According to Atlassian, these changes are only the beginning of the company’s DesignOps journey. “Designers work across many cross-functional teams at Atlassian, so while this is only one change to the way one team works, it is the beginning of how we reimagine how to amplify the impact of design through Atlassian.” 
Dropbox began their DesignOps journey in 2015 when they hired Collin Whitehead to address the company’s rapidly expanding design team. Whitehead helped individual teams to better collaborate amongst themselves, as well as with cross-functional teams and partners.
As we already know, DesignOps helps to clearly establish roles in a design workflow or individual project. Whitehead writes that Dropbox has no one way of assigning these roles. One of their teams may use a R.A.C.I. model for a project, while another is working under a D.A.C.I. model or any other DesignOps structure.
According to Whitehead, managing design work requests is a full-time job in itself. It calls for a producer or program manager to oversee and improve the effectiveness of workflow to fully realize the organization’s creative potential. 
There are many reasons as to why an organization may implement DesignOps, as well as various structures that organizations can establish. But regardless of the model, Whitehead says “the most effective DesignOps teams are servant leaders to their organizations and respected peers to design leaders and teams.”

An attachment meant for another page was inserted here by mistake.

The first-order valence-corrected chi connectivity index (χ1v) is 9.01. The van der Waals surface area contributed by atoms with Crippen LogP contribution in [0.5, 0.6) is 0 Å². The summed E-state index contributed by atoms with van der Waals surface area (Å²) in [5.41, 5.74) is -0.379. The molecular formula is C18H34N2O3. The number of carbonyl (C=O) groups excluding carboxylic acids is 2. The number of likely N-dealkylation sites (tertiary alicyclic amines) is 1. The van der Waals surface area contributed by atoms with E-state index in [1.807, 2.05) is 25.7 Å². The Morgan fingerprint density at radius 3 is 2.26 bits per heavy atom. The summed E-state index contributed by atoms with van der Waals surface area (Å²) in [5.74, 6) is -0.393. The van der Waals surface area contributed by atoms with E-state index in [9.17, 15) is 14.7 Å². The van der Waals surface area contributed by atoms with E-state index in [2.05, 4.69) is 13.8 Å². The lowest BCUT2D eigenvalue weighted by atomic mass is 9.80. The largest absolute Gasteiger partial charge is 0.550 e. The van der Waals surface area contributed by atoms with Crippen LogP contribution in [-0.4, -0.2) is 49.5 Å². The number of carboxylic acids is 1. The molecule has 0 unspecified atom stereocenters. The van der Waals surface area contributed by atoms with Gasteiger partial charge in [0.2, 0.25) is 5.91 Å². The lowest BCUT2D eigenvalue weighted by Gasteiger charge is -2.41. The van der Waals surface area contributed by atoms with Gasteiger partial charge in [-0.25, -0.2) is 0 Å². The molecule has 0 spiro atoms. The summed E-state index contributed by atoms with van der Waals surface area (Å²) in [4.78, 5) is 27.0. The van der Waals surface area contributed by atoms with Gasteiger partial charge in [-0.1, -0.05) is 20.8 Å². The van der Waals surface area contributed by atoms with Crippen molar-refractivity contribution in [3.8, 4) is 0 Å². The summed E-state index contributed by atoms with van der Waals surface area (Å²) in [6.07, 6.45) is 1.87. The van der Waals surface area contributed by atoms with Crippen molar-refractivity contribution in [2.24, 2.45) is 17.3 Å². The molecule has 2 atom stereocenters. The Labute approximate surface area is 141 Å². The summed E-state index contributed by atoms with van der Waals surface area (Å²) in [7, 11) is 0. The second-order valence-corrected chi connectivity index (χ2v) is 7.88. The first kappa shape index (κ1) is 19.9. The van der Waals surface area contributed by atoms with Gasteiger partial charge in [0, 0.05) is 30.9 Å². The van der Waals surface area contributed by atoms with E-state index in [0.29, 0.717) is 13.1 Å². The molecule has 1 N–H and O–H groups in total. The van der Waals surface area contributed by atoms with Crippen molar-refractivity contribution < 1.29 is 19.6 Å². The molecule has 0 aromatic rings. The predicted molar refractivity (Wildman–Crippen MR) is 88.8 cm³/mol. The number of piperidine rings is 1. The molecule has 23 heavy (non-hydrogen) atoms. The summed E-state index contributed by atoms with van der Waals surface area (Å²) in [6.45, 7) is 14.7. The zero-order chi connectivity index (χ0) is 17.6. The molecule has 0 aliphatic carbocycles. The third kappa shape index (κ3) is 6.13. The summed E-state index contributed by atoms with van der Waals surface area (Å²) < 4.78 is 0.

Whether your organization is large or small, DesignOps teams can wear many different hats so that your designers no longer have to. Consider one of the many DesignOps structures to unleash the value of design and help your organization generate high-quality work at scale.
1. Babich, N. Understanding DesignOps and Their Role in Design Teams. Retrieved from: https://www.shopify.ca/partners/blog/designops
2. Pinterest: Mission Driven. The Design Genome Project, by InVision. Retrieved from: https://www.invisionapp.com/enterprise/design-genome/report/pinterest
3. Getting Started with Core Models for DesignOps. DesignBetter. Retrieved from: https://medium.com/designbetter/getting-started-with-core-models-for-designops-87c5a999acb6
4. USAA: Design to Scale. The Design Genome Project, by InVision. Retrieved from: https://www.invisionapp.com/enterprise/design-genome/report/usaa
5. Cleave, A. DesignOps at Airbnb: How we manage effective design at scale. Retrieved from: https://airbnb.design/designops-airbnb/
6. DesignOps: Unleashing the potential of our design studio. Retrieved from: https://www.atlassian.com/blog/inside-atlassian/designops-atlassian-design-studio
7. DesignOps scenarios and models. The DesignOps Handbook, by InVision. Retrieved from: https://www.designbetter.co/designops-handbook/designops-scenarios-models
Sales people don’t need to speak fluent ‘Design-ese’, but knowing a few of the key terms can help you communicate with your designer and get the finalized design you want.
If you’ve been looking for inspiration on ways to bump up those website conversions, then you’re in the right place. In this blog you’ll find nine homepage design examples, made to convert.
The world of creativity and design is rapidly changing around us, and we’re here to help. With Superside’s subscription plans, you’ll have access to our always-on team – a crew that’s stacked with verified super talent.
Book a call with us and join the hundreds of businesses doing design at scale with Superside. Fast, reliable, price-predictable and fully managed for you.